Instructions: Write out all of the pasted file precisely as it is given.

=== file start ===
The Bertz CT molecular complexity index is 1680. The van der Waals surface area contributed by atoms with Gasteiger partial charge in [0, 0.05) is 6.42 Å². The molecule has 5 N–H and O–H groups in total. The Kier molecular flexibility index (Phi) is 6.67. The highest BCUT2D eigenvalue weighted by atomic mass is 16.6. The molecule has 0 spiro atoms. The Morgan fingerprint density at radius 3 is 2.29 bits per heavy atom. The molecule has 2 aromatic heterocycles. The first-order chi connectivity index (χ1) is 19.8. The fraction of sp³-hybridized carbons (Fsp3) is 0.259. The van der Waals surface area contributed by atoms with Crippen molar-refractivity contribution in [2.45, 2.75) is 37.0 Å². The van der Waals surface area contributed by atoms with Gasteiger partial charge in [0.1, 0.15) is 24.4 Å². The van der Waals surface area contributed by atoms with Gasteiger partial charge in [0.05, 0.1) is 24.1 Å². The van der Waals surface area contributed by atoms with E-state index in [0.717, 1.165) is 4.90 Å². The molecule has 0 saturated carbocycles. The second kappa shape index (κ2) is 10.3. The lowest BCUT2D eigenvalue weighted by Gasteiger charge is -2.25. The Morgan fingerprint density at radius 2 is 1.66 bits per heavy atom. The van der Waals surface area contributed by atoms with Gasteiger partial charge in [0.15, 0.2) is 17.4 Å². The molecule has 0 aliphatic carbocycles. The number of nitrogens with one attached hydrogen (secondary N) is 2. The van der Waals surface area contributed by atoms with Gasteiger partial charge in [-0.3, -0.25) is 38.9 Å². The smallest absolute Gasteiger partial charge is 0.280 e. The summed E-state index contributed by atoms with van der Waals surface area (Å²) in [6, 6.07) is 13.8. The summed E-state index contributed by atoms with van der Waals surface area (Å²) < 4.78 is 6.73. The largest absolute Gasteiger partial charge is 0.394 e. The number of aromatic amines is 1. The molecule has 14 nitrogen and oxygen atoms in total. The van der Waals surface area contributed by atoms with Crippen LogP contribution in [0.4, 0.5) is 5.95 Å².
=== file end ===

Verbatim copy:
The Bertz CT molecular complexity index is 1680. The van der Waals surface area contributed by atoms with Gasteiger partial charge in [0, 0.05) is 6.42 Å². The molecule has 5 N–H and O–H groups in total. The Kier molecular flexibility index (Phi) is 6.67. The highest BCUT2D eigenvalue weighted by atomic mass is 16.6. The molecule has 0 spiro atoms. The Morgan fingerprint density at radius 3 is 2.29 bits per heavy atom. The molecule has 2 aromatic heterocycles. The first-order chi connectivity index (χ1) is 19.8. The fraction of sp³-hybridized carbons (Fsp3) is 0.259. The van der Waals surface area contributed by atoms with Crippen molar-refractivity contribution in [2.45, 2.75) is 37.0 Å². The van der Waals surface area contributed by atoms with Gasteiger partial charge in [0.1, 0.15) is 24.4 Å². The van der Waals surface area contributed by atoms with Gasteiger partial charge in [0.05, 0.1) is 24.1 Å². The van der Waals surface area contributed by atoms with E-state index in [0.717, 1.165) is 4.90 Å². The molecule has 0 saturated carbocycles. The second kappa shape index (κ2) is 10.3. The lowest BCUT2D eigenvalue weighted by Gasteiger charge is -2.25. The Morgan fingerprint density at radius 2 is 1.66 bits per heavy atom. The van der Waals surface area contributed by atoms with Gasteiger partial charge in [0.15, 0.2) is 17.4 Å². The molecule has 0 aliphatic carbocycles. The number of nitrogens with one attached hydrogen (secondary N) is 2. The van der Waals surface area contributed by atoms with Gasteiger partial charge in [-0.3, -0.25) is 38.9 Å². The smallest absolute Gasteiger partial charge is 0.280 e. The summed E-state index contributed by atoms with van der Waals surface area (Å²) in [6, 6.07) is 13.8. The summed E-state index contributed by atoms with van der Waals surface area (Å²) < 4.78 is 6.73. The largest absolute Gasteiger partial charge is 0.394 e. The number of aromatic amines is 1. The molecule has 14 nitrogen and oxygen atoms in total. The van der Waals surface area contributed by atoms with Crippen LogP contribution in [0.4, 0.5) is 5.95 Å².